Scalable and Interpretable Learning with Probabilistic Models for Knowledge Discovery

Aug 7, 2023, 2:30 pm3:30 pm
CSML Room 103 & Zoom (See Abstract)



Event Description

Novel machine learning methods are at the heart of a transformation underway in science and engineering. Probabilistic models have served as the foundation learning models for knowledge discovery. As surrogate models, they enable efficient black-box optimization or active learning of the system behavior under limited budget to evaluate/query the complex system. Another important use case is to use probabilistic models as generative models to generate de novo designs with desired properties or samples from the equilibrium distribution of physical systems. However, to fully unleash the potential of probabilistic models for knowledge discovery, it is imperative to develop models that are scalable to growing data size and complexity while remaining interpretable to domain experts. 

In this dissertation, I start with the development of a novel approach that addresses the sparse solution identification problem in Bayesian optimization with probabilistic surrogate models. The discovery of sparse solutions not only enhances the interpretability of the solutions to humans for understanding the system behavior but also facilitates easier streamlined deployment and maintenance with a reduced number of parameters. Next, I present a novel approach utilizing deep learning to enhance the scalability of Gaussian process inference. Gaussian processes are extensively used as probabilistic surrogate models in knowledge discovery, but their practical usage is hindered by the high cost associated with the identification of kernel hyperparameters in GP regression, which involves costly marginal likelihoods. I show how to side-step the need for expensive marginal likelihoods by employing “amortized” inference over hyperparameters. This is achieved through training a single neural network, which consumes a set of data and produces an estimate of the kernel function, useful across different tasks.  Finally, I introduce a new family of generative models — marginalization models — for high-dimensional discrete data, which is ubiquitous in science discovery. Marginalization models offer scalable and flexible generative modeling with tractable likelihoods through explicit modeling of all induced marginal distributions with neural networks. Direct modeling of the marginals enables efficient marginal inference and scalable training of any-order generative models for sampling from a given (unnormalized) probability function, which overcomes major limitations of previous methods with tractable likelihoods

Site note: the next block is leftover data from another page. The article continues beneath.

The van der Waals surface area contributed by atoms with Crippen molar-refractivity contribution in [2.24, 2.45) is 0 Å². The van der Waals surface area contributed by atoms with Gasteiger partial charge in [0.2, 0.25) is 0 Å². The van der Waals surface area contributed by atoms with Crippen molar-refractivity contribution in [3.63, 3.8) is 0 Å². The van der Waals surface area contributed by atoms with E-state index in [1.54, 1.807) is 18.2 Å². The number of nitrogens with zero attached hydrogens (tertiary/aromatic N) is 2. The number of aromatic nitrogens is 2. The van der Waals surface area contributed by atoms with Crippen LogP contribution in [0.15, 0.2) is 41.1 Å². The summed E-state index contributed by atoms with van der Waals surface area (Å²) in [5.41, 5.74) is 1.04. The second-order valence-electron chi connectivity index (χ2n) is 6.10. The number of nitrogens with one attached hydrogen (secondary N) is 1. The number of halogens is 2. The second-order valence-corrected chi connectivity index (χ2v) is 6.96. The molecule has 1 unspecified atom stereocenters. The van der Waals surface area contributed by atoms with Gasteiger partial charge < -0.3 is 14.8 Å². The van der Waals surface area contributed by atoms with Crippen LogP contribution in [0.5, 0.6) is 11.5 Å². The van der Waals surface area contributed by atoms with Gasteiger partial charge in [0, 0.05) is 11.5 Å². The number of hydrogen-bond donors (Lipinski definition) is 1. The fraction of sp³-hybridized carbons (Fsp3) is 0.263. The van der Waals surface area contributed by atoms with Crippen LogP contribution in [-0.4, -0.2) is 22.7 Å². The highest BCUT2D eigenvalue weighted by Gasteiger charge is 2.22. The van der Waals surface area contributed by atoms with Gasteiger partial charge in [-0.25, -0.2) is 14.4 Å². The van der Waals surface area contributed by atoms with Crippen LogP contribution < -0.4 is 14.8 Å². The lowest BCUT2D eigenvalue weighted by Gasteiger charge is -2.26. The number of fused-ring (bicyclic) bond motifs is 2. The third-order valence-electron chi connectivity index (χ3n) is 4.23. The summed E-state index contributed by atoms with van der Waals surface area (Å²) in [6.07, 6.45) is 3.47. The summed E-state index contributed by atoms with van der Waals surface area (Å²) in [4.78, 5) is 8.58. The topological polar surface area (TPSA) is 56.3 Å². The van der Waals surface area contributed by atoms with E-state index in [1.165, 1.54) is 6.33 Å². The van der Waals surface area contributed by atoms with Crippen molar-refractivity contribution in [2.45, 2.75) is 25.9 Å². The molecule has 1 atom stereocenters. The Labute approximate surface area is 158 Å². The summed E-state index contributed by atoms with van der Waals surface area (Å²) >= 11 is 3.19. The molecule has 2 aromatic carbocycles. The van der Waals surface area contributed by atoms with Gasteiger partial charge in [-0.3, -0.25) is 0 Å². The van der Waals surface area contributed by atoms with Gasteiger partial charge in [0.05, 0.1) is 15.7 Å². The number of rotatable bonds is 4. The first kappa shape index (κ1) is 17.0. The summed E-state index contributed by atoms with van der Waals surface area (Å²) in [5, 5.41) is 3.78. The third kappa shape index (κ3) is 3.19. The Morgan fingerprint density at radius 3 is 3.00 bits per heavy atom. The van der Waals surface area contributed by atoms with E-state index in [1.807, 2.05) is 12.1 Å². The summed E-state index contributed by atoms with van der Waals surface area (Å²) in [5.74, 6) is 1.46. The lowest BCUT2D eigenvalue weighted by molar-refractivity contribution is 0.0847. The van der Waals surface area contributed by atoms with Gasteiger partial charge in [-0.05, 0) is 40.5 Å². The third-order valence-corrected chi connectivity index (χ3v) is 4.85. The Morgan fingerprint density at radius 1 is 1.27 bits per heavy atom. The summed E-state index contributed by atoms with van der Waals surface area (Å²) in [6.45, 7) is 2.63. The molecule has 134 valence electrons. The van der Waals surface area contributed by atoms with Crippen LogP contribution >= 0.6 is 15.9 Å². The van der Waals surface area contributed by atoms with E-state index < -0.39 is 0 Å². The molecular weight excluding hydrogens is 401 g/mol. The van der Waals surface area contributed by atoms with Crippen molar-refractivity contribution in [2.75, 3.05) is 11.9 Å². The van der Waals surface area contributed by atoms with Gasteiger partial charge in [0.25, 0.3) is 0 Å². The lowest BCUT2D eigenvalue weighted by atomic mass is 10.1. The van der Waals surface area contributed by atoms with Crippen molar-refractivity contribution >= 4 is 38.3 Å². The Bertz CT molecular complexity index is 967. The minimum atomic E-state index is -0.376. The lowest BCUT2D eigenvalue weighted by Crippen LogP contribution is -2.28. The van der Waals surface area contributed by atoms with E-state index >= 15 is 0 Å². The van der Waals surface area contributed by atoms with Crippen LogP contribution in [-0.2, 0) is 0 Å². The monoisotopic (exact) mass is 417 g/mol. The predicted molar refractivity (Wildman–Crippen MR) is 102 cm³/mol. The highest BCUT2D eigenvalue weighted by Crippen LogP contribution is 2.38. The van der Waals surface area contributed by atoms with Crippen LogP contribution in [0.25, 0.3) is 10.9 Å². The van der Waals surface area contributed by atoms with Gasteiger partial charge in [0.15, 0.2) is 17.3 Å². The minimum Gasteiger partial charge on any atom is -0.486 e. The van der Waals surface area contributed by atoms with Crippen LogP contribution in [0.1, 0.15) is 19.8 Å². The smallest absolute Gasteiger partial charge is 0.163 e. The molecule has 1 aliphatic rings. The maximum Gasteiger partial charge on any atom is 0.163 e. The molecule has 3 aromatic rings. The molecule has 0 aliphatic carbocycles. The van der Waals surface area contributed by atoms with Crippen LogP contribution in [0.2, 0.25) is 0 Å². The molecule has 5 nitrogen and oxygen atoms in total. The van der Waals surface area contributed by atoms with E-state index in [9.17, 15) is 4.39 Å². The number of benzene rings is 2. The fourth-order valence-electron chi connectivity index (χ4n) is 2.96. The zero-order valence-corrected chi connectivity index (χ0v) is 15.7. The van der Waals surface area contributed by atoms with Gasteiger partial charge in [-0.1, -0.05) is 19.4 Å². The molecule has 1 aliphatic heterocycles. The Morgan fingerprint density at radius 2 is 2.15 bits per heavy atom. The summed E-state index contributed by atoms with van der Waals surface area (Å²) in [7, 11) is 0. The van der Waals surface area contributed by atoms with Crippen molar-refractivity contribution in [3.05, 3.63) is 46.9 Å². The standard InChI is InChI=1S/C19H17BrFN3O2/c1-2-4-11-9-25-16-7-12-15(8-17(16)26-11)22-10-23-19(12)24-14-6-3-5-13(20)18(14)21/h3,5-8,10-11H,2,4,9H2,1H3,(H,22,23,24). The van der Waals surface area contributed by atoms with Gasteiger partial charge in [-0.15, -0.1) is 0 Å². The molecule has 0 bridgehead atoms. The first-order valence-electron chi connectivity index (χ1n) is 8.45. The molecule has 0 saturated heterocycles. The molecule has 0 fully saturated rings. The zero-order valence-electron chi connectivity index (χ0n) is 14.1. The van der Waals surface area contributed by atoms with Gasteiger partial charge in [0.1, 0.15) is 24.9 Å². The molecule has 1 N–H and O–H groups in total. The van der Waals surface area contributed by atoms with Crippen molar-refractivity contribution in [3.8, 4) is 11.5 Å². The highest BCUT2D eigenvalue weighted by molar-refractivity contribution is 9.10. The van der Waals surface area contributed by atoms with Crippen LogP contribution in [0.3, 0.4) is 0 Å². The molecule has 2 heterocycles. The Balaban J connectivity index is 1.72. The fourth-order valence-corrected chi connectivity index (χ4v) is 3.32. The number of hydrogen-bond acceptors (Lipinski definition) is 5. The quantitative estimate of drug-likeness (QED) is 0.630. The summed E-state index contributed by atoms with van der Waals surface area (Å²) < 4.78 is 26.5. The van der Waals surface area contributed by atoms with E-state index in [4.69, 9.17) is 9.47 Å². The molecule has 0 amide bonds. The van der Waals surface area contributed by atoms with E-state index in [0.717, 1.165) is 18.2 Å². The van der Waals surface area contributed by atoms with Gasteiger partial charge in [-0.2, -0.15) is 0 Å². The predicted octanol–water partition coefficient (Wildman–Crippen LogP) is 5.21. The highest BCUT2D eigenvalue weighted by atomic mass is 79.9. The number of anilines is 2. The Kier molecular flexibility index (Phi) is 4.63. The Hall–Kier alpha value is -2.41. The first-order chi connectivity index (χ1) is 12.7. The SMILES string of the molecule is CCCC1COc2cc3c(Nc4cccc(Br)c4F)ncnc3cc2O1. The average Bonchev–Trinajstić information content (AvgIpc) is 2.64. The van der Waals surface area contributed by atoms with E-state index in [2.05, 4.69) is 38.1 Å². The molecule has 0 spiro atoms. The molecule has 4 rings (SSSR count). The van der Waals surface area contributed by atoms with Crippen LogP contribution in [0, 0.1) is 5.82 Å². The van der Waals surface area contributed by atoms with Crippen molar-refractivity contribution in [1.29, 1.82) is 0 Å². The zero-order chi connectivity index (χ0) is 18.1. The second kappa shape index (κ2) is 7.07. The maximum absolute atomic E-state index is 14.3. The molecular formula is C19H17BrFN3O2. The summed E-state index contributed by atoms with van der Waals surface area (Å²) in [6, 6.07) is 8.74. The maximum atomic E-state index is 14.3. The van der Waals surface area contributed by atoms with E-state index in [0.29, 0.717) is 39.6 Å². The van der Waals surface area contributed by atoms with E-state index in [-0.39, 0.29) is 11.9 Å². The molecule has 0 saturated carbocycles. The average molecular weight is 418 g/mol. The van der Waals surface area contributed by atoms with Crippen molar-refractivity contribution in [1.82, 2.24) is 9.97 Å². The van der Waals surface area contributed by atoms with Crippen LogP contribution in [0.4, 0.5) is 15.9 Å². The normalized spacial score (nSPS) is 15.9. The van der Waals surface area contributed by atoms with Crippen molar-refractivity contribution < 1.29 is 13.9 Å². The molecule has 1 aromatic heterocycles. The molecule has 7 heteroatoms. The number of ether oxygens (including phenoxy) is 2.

Advisers: Peter Ramadge & Ryan Adams